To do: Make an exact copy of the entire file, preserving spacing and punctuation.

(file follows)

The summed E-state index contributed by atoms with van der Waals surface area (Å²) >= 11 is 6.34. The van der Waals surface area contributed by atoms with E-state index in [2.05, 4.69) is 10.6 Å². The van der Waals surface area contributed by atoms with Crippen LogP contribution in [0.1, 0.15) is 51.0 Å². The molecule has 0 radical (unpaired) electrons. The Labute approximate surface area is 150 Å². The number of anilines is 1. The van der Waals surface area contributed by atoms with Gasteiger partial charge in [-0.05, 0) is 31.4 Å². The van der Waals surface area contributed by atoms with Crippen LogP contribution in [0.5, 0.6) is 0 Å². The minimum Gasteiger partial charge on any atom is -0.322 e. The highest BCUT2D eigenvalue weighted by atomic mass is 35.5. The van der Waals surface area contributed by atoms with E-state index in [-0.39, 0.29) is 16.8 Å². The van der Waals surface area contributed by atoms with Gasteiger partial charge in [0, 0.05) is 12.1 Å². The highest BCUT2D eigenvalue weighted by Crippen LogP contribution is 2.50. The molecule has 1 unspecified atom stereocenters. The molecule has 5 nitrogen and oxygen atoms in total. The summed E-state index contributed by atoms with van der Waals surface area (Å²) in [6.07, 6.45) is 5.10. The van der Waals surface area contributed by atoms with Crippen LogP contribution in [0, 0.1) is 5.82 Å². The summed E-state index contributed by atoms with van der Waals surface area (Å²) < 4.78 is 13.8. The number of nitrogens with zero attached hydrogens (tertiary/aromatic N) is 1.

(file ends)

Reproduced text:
The summed E-state index contributed by atoms with van der Waals surface area (Å²) >= 11 is 6.34. The van der Waals surface area contributed by atoms with E-state index in [2.05, 4.69) is 10.6 Å². The van der Waals surface area contributed by atoms with Crippen LogP contribution in [0.1, 0.15) is 51.0 Å². The molecule has 0 radical (unpaired) electrons. The Labute approximate surface area is 150 Å². The number of anilines is 1. The van der Waals surface area contributed by atoms with Gasteiger partial charge in [-0.05, 0) is 31.4 Å². The van der Waals surface area contributed by atoms with Crippen LogP contribution in [0.5, 0.6) is 0 Å². The minimum Gasteiger partial charge on any atom is -0.322 e. The highest BCUT2D eigenvalue weighted by atomic mass is 35.5. The van der Waals surface area contributed by atoms with E-state index in [-0.39, 0.29) is 16.8 Å². The van der Waals surface area contributed by atoms with Gasteiger partial charge in [0, 0.05) is 12.1 Å². The highest BCUT2D eigenvalue weighted by Crippen LogP contribution is 2.50. The molecule has 1 unspecified atom stereocenters. The molecule has 5 nitrogen and oxygen atoms in total. The summed E-state index contributed by atoms with van der Waals surface area (Å²) in [6.07, 6.45) is 5.10. The van der Waals surface area contributed by atoms with Crippen LogP contribution in [0, 0.1) is 5.82 Å². The summed E-state index contributed by atoms with van der Waals surface area (Å²) < 4.78 is 13.8. The number of nitrogens with zero attached hydrogens (tertiary/aromatic N) is 1.